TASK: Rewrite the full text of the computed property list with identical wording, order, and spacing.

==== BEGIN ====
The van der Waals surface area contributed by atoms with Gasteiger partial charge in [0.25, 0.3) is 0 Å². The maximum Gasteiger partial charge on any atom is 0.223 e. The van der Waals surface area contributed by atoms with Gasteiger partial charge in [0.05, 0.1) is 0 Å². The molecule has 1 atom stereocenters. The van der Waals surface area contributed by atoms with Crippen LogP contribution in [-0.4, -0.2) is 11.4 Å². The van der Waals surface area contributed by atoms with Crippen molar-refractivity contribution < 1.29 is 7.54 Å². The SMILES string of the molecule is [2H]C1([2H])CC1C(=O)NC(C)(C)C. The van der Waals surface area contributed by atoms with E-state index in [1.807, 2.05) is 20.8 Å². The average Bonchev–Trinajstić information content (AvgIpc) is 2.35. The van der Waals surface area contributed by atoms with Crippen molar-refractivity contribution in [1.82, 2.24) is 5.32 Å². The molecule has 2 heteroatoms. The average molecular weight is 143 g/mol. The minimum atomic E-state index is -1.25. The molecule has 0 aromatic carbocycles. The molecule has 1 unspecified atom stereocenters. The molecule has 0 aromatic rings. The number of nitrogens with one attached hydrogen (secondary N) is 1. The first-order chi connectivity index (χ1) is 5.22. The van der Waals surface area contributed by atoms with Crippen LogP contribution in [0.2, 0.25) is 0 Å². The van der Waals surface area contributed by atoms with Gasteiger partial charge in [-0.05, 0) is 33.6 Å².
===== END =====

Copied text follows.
The van der Waals surface area contributed by atoms with Gasteiger partial charge in [0.25, 0.3) is 0 Å². The maximum Gasteiger partial charge on any atom is 0.223 e. The van der Waals surface area contributed by atoms with Gasteiger partial charge in [0.05, 0.1) is 0 Å². The molecule has 1 atom stereocenters. The van der Waals surface area contributed by atoms with Crippen LogP contribution in [-0.4, -0.2) is 11.4 Å². The van der Waals surface area contributed by atoms with Crippen molar-refractivity contribution < 1.29 is 7.54 Å². The SMILES string of the molecule is [2H]C1([2H])CC1C(=O)NC(C)(C)C. The van der Waals surface area contributed by atoms with E-state index in [1.807, 2.05) is 20.8 Å². The average Bonchev–Trinajstić information content (AvgIpc) is 2.35. The van der Waals surface area contributed by atoms with Crippen molar-refractivity contribution in [1.82, 2.24) is 5.32 Å². The molecule has 2 heteroatoms. The average molecular weight is 143 g/mol. The minimum atomic E-state index is -1.25. The molecule has 0 aromatic carbocycles. The molecule has 1 unspecified atom stereocenters. The molecule has 0 aromatic rings. The number of nitrogens with one attached hydrogen (secondary N) is 1. The first-order chi connectivity index (χ1) is 5.22. The van der Waals surface area contributed by atoms with Crippen LogP contribution in [0.2, 0.25) is 0 Å². The van der Waals surface area contributed by atoms with Gasteiger partial charge in [-0.05, 0) is 33.6 Å².